Between this week’s Eat Well to Live Well with Kellie Hill show about Processed Foods and attending the Natural Products Expo West last weekend, the importance of reading nutrition data, food labels, and the ingredient list has really, really hit home. Optimal health comes from nutrient dense whole foods but occasionally we have to choose a processed food, so its critical to understand how to make the best choice in order to have the least adverse affect on our health. So, let’s go over what to look for when you are considering a packaged food item.
A Quick Scan for Nutrition Data
Nutrition Data – Portion Size
When you’re eating nutrient dense whole foods, portion size isn’t as important as when you are purchasing packaged products. Find more about portion sizing with this video.
Start with the serving size which will be at the top of the nutrition data fact label. Look at what the food label says is one serving. Manufacturers may produce drinks and foods in packages that are more than one serving even though people typically eat or drink the entire package. For example, a 12 oz can of Coca Cola is one serving but a 20 oz bottle of Coca Cola is 2 ½ servings according to the food label, even though most people think of a 20 oz bottle as one serving. If you don’t look at the serving size the calories, carbohydrates, and grams of sugar are less according to the 20 ounce bottle’s food label because the serving size is actually smaller / 8 ounces versus 12 ounces in the can. Just make sure you are comparing like serving sizes between products and that you are basing the information on what you will actually be consuming.
Nutrition Data – Fats
Nutrition Data – Sugar
Next, on the nutrition data fact food label look at the line indicating sugar grams. When it comes to sugar, you have to do some math. 4 grams of sugar is equal to 1 teaspoon of sugar. According to the American Heart Association, the maximum amount of added sugars you should eat in a day depends on gender. For men it’s 150 calories per day which is 37 ½ grams or 9 teaspoons. For women it’s 100 calories per day which is 25 grams or 6 teaspoons. So, let’s use a 16 oz Coca Cola as an example. A 16 oz drink, which is considered a small at fast food restaurants, has 54 grams of carbohydrates listed on the food label, all of which are sugar / divide the 54 grams by 4 to learn that it’s 13 ½ teaspoons of sugar. Remember to multiple that by the number of servings you’re drinking based on the nutrition data food label. Ask yourself is this small coca cola really worth 13 1/2 teaspoons of sugar? For a female, that 16 oz Coke is more than two days worth of added sugar.
For more information about sugar, it’s effect on our health, and why we want to minimize sugar listen to Eat Well to Live Well with Kellie Hill radio show about sugar or watch my sugar video. I also have handouts, alternate names for sugar and healthier sweetener options for free on my website. If you’re ready to got off the sugar roller coaster consider a 14 day Sugar Detox.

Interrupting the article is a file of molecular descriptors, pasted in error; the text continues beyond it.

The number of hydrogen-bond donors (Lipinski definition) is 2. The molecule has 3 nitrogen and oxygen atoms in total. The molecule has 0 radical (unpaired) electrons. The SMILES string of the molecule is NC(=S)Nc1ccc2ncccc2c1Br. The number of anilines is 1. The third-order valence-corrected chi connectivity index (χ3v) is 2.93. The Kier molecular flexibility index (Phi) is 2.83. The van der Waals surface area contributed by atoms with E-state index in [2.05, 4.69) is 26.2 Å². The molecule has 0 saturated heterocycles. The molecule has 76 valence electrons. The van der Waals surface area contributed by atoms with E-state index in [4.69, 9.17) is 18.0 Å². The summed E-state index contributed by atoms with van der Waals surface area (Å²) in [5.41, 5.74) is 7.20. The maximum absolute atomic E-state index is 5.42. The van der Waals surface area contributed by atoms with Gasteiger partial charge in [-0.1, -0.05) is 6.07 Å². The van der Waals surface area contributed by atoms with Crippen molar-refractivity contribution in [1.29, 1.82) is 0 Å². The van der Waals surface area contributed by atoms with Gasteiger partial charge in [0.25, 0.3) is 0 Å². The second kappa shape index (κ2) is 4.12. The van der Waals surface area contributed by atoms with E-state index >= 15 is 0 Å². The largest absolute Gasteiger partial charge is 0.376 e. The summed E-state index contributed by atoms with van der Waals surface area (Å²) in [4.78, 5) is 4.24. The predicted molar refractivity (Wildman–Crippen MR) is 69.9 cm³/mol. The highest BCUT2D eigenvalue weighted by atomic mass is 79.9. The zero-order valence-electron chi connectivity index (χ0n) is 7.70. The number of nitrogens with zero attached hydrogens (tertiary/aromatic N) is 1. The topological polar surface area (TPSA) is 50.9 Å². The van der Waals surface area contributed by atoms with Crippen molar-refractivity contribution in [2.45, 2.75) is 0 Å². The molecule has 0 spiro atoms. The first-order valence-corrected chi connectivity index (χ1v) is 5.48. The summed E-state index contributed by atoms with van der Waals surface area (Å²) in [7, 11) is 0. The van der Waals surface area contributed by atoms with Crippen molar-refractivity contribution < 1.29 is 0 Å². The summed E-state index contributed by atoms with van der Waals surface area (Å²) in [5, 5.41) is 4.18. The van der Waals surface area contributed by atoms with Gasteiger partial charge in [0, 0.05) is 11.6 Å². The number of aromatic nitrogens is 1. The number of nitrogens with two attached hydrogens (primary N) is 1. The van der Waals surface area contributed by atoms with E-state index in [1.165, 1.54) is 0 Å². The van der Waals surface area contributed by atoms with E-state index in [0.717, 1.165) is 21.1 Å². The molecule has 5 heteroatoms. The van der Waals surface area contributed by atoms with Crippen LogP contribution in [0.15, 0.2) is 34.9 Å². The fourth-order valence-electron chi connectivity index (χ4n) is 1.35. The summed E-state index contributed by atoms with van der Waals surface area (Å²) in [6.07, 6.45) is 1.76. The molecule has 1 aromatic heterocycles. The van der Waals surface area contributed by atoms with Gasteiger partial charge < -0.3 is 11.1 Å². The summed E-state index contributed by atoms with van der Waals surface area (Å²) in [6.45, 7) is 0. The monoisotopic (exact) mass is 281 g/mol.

Food Labels – Ingredient List
The next step in determining which processed foods are more nutritious is to read the ingredient list. This is the most important piece I want you to pay attention to when considering a processed food. This is where we really find out what is in our foods.
Ingredients on the ingredient list are listed in order from the greatest weight in the product, to the least. Usually, the fewer the ingredients, the better. If there’s a long list of words you can’t pronounce or don’t know what they are / leave that item on the shelf.
When you’re reading the ingredient list on the food label look at the number of additives / both artificial and those highlighted as “natural”. Choose the product with the fewest additives.
Remember; also check the ingredient list for trans fats by the names of hydrogenated or partially hydrogenated.
If it’s made from any grain, check that it’s made from a whole grain. Look for the word “whole” before the word “grain” on the ingredient list food label to ensure you’re getting a whole grain product. Or it should read 100% whole grain. Healthy sounding words like multi-grains may still be processed refined flours from just a bunch of different grains. We want to eat whole grains because most of the phytonutrients are found in or immediately under the outer fibrous layer of the grains. Processing removes this phytonutrient rich outermost layer of the plant food.
More General Information
For more information about ingredient lists, nutrition data, food labels, and packaged boxes watch these free videos.
For more information about reading labels, nutrition data, food labels, and tips to make the most of your time listen here.